DOD Proposal on Trichloroethylene Exposure Levels to be reviewed by the National Academies of Science.
A proposed approach put forward by the US Department of Defense for developing an occupational exposure level for trichloroethylene (TCE) will come under the scrutiny of the National Academies of Sciences (NAS).
The federal scientific body (NAS) has appointed a provisional committee to examine the DOD proposal, which also includes developing a TCE cancer slope factor, to estimate the risk of cancer for situations in which vapor intrusion is the exposure pathway.
NAS said in a statement that important elements of the committee’s review will include:
- the data selection process;
- evidence synthesis;
- dose-response assessments;
- the use of physiologically based pharmacokinetic models; and other factors
- other factors associated with calculating a scientifically sound safety level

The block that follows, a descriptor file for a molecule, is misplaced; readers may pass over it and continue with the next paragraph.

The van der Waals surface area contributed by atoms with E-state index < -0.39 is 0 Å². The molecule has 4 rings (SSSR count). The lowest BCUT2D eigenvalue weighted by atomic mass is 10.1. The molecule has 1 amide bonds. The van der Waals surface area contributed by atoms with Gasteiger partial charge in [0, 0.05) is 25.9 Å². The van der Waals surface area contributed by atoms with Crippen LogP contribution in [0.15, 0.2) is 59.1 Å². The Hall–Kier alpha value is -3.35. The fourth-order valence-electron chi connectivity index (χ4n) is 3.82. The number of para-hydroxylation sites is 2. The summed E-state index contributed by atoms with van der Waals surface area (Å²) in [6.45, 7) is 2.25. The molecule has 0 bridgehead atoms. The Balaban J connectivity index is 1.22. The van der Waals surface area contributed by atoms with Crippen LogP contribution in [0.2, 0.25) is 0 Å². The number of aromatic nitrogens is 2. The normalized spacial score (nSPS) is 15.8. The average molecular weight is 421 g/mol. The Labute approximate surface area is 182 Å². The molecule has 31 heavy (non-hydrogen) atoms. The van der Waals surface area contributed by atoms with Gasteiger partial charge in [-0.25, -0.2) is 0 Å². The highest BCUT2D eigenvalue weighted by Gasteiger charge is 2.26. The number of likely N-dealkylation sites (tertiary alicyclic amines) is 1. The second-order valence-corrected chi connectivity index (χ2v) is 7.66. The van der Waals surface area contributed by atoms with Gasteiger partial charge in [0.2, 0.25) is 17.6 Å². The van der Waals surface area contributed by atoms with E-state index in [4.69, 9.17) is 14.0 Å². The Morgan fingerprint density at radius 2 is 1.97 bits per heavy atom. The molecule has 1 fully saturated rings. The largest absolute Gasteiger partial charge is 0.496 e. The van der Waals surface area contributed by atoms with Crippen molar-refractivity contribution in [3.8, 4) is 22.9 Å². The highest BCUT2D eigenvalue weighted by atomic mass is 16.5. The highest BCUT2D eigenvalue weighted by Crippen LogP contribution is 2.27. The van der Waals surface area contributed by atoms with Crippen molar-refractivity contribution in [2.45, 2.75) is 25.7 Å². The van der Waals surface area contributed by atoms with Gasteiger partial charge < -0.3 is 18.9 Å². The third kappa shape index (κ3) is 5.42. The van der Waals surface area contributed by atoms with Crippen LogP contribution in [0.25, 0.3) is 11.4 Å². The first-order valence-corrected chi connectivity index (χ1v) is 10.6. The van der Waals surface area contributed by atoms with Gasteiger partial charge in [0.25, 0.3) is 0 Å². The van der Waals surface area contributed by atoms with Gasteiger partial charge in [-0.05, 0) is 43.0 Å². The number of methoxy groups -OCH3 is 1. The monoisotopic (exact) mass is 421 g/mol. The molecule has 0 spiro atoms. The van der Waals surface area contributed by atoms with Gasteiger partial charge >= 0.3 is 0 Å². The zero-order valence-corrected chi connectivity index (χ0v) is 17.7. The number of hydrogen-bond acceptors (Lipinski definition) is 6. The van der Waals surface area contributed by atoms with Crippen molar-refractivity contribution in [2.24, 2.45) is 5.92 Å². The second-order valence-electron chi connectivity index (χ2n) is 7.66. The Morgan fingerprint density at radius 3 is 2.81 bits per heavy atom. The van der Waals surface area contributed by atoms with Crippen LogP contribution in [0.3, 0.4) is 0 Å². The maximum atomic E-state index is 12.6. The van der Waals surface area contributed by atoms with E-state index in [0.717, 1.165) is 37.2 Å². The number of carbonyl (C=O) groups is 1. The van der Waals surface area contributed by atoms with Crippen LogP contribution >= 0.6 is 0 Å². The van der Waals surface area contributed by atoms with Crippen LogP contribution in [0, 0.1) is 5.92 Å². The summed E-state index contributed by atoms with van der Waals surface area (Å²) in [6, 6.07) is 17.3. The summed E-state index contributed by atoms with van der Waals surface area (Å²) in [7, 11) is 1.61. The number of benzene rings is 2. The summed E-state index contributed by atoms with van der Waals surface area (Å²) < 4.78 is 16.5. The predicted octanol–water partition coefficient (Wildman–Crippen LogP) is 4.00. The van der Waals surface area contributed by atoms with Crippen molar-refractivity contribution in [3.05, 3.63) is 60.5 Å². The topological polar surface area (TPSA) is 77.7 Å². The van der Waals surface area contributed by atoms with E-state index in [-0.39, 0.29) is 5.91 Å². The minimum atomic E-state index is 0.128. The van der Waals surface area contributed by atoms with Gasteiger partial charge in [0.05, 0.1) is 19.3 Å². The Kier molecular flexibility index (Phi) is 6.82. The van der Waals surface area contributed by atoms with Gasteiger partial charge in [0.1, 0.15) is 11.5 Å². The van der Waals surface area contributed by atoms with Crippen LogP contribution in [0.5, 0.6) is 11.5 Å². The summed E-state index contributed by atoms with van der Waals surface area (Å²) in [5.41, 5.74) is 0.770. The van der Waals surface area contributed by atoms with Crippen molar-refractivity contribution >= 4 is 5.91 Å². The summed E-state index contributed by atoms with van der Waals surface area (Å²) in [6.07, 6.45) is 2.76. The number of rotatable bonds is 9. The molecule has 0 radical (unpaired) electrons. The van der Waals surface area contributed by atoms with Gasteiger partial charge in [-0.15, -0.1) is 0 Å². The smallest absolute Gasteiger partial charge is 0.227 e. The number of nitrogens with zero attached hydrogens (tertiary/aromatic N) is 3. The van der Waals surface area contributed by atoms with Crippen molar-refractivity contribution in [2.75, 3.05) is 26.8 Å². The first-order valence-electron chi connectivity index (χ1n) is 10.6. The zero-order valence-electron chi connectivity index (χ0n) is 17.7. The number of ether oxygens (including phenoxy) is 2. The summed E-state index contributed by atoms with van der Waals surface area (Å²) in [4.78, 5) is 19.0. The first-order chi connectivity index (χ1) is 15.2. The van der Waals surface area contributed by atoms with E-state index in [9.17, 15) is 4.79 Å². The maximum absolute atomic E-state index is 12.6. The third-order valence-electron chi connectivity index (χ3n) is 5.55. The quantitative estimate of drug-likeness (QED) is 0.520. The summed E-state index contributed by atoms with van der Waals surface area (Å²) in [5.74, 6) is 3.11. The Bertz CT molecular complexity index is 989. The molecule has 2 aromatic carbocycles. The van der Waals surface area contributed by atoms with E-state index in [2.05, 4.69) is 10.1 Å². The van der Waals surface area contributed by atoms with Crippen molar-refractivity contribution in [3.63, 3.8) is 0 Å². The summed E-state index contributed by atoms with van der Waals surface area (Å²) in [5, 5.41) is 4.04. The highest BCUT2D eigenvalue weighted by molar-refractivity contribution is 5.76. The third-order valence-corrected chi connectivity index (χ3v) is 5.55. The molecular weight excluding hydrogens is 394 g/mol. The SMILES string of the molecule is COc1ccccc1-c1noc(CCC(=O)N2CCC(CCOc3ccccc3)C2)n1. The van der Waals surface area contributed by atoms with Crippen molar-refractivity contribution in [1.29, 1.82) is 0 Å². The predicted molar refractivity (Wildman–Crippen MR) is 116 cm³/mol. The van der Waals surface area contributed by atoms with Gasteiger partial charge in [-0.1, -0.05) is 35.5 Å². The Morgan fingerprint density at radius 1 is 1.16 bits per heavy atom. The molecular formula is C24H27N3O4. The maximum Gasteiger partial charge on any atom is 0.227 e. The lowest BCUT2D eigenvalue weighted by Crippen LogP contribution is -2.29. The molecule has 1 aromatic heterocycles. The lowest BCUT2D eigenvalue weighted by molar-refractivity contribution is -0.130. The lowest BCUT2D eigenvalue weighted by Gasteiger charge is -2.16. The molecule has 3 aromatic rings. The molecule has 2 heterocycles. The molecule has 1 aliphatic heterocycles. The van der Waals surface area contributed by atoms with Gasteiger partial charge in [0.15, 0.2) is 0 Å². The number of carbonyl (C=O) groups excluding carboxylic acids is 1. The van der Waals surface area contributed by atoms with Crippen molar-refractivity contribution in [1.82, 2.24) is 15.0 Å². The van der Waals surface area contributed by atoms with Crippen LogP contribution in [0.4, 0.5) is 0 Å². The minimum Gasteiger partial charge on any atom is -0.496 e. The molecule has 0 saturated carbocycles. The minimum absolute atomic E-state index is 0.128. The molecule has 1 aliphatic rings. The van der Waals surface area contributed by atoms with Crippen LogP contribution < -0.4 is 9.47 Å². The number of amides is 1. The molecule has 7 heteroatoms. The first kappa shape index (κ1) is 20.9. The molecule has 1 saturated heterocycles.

The eight-member committee is provisional, pending a 20-day consultation period that ends on February 14, 2019.
TCE is one of the first ten existing chemicals to undergo risk evaluations under the Revised TSCA regulations.
TCE may also be subject to a pair of proposed TSCA section 6 rules. Section 6 gives the EPA power to ban or restrict a chemical if it finds it presents an unreasonable risk to human health or the environment. This unreasonable risk requirement is significant because recent history suggests that TCE vapor may pose an unreasonable risk to human health.
In 2016 TCE vapor intrusion in a mobile home park in El Cajon California, that was located within 100 yards of a shuttered defense plant appears to have caused the deaths of at least two residents of the mobile home park.
The rules proposed under Title 6 of the revised TSCA regulations were proposed in the final days of the Obama administration, with the intention of banning the use of TCE in vapor degreasing applications, and as an aerosol degreaser and spot cleaner. However, it is unclear whether the agency will opt to shelve the TCE proposals.
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